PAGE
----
• Personal care (9601-9609 except ‘funeral and related activities’ 9603)
  • Domestic services (9700)

Looking at the share of employment in these industries we can identify places with significant concentrations of workers that are currently not working (figure 2).

Figure 2: Share of employment in shutdown industries

Tourism and leisure appear to be driving the wide deviations from the mean (Table 2) observed with coastal areas having the highest shares together with some London Boroughs. 45 local authorities have shares of over 23.3% in sectors affected by the lockdown.

Table 2: Highest and lowest share of employment in shutdown industries

Local Authority District Share of employment in shutdown industries
Top-5 City of London 7
Tower Hamlets 10.1
South Cambridgeshire 10.3
Fenland 10.9
North Warwickshire 11.3
GB average 18.2
Bottom-5 East Lindsey 30.4
Hounslow 31.6
Kensington and Chelsea 33.8
South Lakeland 34.3
Isles of Scilly 38.8
Source: Author’s elaboration of BRES data from NOMIS

Finally, we look at the share of businesses that operate in the shutdown industries (figure 3). Again, a similarly wide range is found. The majority of local authorities are below the country average of 19.4 which suggests low concentrations of firms in these industries. However, 28 local authorities are found with more than a quarter of their businesses in sectors currently shut down.

Figure 3: Share of businesses in shutdown industries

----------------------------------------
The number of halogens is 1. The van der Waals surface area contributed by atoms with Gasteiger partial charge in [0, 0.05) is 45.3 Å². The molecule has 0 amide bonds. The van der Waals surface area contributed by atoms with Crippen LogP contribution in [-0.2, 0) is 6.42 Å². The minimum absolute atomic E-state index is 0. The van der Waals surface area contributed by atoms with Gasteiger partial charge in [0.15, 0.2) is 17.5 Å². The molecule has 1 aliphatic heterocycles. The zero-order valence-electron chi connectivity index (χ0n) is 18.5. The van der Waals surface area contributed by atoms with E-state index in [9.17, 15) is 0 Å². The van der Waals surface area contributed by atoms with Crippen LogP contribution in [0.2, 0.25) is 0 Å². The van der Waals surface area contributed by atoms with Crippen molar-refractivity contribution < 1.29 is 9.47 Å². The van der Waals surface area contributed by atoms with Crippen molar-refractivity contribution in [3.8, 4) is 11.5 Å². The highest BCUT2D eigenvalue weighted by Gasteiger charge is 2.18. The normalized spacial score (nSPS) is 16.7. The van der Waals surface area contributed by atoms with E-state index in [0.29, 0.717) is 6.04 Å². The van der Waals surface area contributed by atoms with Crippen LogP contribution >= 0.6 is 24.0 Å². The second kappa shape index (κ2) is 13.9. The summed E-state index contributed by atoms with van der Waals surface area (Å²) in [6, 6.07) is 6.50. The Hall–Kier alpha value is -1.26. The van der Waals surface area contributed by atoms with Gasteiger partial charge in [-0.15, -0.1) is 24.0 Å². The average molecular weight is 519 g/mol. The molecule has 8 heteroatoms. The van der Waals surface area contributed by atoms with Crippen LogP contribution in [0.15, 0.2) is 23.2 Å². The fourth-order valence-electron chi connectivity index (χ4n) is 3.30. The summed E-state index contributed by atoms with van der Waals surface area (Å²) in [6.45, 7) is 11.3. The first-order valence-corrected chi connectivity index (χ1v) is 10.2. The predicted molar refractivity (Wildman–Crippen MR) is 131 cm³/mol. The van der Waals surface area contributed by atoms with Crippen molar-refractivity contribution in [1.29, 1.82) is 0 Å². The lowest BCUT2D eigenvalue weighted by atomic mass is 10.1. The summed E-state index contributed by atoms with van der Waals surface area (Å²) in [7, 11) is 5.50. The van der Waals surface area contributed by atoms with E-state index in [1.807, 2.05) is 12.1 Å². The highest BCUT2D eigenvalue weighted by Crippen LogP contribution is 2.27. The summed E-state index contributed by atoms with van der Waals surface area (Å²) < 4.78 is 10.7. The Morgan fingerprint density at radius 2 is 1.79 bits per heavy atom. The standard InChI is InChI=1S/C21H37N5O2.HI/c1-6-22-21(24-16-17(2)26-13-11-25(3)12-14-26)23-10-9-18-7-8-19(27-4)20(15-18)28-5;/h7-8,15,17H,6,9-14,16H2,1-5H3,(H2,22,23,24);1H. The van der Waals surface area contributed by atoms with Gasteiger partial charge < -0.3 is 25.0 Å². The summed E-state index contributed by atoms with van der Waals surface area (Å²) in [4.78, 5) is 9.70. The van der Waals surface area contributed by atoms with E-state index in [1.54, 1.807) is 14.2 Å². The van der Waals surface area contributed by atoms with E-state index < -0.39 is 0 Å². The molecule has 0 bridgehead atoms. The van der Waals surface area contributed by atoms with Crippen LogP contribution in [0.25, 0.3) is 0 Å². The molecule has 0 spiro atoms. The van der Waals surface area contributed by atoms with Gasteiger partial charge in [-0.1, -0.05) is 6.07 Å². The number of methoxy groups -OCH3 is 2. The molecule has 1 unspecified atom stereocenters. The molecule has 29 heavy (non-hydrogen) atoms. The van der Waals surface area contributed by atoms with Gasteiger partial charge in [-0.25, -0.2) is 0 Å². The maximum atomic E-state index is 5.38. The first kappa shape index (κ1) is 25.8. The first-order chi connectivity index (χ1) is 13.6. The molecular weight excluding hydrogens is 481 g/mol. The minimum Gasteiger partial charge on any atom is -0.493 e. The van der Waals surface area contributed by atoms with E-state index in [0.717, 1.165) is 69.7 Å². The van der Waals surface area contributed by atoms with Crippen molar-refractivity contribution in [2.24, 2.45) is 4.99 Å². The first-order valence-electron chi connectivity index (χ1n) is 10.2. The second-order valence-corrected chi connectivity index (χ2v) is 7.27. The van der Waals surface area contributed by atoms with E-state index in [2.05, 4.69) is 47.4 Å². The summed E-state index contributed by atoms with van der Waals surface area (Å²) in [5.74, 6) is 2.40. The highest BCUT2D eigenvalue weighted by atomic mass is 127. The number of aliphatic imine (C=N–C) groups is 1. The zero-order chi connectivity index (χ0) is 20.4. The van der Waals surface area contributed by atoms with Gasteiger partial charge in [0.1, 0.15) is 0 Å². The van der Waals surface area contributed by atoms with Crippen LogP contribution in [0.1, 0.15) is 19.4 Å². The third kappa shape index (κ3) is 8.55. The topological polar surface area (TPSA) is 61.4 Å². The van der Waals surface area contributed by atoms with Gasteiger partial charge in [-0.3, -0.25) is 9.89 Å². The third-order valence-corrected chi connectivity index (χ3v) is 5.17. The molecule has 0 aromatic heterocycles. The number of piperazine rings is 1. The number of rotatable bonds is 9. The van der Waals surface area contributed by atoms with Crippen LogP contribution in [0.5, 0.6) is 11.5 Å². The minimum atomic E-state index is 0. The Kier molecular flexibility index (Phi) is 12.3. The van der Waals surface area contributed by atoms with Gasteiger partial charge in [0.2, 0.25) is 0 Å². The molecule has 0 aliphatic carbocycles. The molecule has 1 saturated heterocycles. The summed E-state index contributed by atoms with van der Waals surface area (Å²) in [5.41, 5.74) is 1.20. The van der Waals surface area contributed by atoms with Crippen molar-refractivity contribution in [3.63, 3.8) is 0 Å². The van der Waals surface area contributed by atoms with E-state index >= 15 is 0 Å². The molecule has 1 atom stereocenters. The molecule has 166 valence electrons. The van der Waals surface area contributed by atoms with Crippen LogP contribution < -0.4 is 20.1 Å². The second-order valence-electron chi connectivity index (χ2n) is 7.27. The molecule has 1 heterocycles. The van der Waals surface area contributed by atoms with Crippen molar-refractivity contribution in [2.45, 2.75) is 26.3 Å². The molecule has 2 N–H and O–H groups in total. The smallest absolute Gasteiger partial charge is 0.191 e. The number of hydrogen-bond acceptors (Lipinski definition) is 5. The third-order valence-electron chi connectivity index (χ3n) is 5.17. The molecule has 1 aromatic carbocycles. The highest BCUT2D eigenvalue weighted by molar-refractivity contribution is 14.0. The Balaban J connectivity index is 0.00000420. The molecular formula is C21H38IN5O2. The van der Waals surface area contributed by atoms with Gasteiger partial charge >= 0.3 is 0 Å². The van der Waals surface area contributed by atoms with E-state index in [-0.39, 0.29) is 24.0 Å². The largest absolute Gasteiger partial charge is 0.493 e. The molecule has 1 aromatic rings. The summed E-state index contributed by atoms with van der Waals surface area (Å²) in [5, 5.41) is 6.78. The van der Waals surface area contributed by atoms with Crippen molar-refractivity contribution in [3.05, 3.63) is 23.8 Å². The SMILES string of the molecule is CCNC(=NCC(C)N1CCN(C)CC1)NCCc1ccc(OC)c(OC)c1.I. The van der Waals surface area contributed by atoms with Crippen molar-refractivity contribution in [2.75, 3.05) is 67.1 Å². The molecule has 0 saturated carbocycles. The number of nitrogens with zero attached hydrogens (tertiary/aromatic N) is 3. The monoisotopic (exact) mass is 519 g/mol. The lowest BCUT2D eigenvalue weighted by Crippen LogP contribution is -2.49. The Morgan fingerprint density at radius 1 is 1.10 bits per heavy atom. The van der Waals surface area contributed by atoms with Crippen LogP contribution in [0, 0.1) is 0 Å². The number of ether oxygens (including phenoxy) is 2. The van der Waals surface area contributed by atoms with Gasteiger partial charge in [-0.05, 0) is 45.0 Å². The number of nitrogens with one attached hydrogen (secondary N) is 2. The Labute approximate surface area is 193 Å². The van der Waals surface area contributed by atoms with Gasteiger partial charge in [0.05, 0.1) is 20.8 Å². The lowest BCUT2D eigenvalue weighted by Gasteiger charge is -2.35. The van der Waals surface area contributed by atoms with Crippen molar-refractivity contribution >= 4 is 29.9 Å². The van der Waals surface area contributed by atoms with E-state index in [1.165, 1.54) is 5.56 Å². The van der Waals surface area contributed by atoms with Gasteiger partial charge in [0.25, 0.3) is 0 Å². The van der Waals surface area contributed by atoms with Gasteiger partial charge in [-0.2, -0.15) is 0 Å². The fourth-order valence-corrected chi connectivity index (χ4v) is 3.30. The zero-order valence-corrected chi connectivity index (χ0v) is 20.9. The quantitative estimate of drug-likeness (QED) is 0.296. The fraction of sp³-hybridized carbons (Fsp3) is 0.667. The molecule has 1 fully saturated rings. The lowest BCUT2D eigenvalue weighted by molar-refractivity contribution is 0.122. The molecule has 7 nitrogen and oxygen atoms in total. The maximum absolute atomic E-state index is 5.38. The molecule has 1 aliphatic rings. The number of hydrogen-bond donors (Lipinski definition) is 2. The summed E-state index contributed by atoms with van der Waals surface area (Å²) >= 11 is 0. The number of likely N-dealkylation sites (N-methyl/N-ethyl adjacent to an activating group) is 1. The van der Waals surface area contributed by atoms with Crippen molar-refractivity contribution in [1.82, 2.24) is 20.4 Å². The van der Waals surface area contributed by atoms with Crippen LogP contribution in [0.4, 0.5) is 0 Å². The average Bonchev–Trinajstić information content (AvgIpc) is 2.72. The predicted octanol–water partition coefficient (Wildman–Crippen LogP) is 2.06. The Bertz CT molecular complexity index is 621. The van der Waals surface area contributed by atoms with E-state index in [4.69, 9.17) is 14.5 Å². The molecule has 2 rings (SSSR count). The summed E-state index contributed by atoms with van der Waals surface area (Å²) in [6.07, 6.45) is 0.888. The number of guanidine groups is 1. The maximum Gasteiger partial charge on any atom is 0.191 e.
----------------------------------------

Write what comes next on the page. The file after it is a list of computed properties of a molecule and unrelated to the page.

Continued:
Table 3: Highest and lowest share of businesses in shutdown industries

Local Authority District Share of employment in shutdown industries
Top-5 City of London 12.1
South Cambridgeshire 12.2
Aberdeenshire 12.4
Wokingham 12.8
Three Rivers 13.2
GB average 19.4
Bottom-5 Blackpool 30.9
Isles of Scilly 31.1
Rhondda Cynon Taff 31.6
Eastleigh 36.9
Wellingborough 42.2
Source: Author’s elaboration of Business counts data from NOMIS

The data above highlight two issues. The first is the main topic of the blog. There is significant spatial heterogeneity of the expected crisis impact within the country. Not all places will be affected the same and we know also that not all places are able to respond in the same capacity. Place resilience becomes once again central and the current support measures should take into consideration the spatially different magnitude of the crisis and the capacity of places to respond.

Secondly, it is important to consider the seasonal nature of business in seaside destinations. The data suggests that seaside locations, together with other tourist hotspots around the country will be severely challenged. The current lockdown is likely to exacerbate the negative economic impacts in these places since a complete relaxation of the current measures is unlikely before the tourist season is well underway.

A limitation of the above discussion is that it focusses only on the current direct impacts of the lockdown in the UK without any consideration of demand slowdown, constraints in manufacturing production and indirect effects in the supply chain (negative and positive, see here for more info). As the recession unravels, the ripple effects will be becoming clearer. On a positive note though, this time (compared to 2008) we know how to better support places and businesses and we have an opportunity to shorten the length of the recession. Before all this though, we need to stay in and stay healthy.


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SIMMIE, J. & MARTIN, R. 2010. The economic resilience of regions: towards an evolutionary approach. Cambridge Journal of Regions, Economy and Society, 3, 27-43.

This blog was written by Dr Tasos Kitsos, Research Fellow, City-REDI / WM REDI, University of Birmingham.

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The views expressed in this analysis post are those of the authors and not necessarily those of City-REDI or the University of Birmingham